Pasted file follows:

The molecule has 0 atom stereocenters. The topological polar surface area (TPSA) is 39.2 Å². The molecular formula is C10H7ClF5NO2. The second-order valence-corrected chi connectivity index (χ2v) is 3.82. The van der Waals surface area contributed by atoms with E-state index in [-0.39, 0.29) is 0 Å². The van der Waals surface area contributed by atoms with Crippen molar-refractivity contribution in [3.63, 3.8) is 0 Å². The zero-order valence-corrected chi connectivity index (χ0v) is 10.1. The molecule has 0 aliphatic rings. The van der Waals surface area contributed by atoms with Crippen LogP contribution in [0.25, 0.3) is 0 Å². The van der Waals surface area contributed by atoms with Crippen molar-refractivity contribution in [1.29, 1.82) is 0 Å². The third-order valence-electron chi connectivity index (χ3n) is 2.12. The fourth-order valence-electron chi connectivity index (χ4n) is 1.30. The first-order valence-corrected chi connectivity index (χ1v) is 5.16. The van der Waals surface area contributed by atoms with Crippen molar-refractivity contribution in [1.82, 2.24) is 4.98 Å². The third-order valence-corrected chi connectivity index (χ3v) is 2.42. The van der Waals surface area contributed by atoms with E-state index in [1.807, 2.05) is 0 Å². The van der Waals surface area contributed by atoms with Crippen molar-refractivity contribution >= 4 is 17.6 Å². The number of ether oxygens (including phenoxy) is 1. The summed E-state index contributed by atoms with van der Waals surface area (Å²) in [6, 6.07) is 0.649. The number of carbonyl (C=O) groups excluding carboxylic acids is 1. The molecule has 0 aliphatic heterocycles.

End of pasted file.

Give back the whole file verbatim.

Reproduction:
The molecule has 0 atom stereocenters. The topological polar surface area (TPSA) is 39.2 Å². The molecular formula is C10H7ClF5NO2. The second-order valence-corrected chi connectivity index (χ2v) is 3.82. The van der Waals surface area contributed by atoms with E-state index in [-0.39, 0.29) is 0 Å². The van der Waals surface area contributed by atoms with Crippen molar-refractivity contribution in [3.63, 3.8) is 0 Å². The zero-order valence-corrected chi connectivity index (χ0v) is 10.1. The molecule has 0 aliphatic rings. The van der Waals surface area contributed by atoms with Crippen LogP contribution in [0.25, 0.3) is 0 Å². The van der Waals surface area contributed by atoms with Crippen molar-refractivity contribution in [1.29, 1.82) is 0 Å². The third-order valence-electron chi connectivity index (χ3n) is 2.12. The fourth-order valence-electron chi connectivity index (χ4n) is 1.30. The first-order valence-corrected chi connectivity index (χ1v) is 5.16. The van der Waals surface area contributed by atoms with Crippen molar-refractivity contribution in [1.82, 2.24) is 4.98 Å². The third-order valence-corrected chi connectivity index (χ3v) is 2.42. The van der Waals surface area contributed by atoms with E-state index in [1.807, 2.05) is 0 Å². The van der Waals surface area contributed by atoms with Crippen molar-refractivity contribution >= 4 is 17.6 Å². The number of ether oxygens (including phenoxy) is 1. The summed E-state index contributed by atoms with van der Waals surface area (Å²) in [6, 6.07) is 0.649. The number of carbonyl (C=O) groups excluding carboxylic acids is 1. The molecule has 0 aliphatic heterocycles.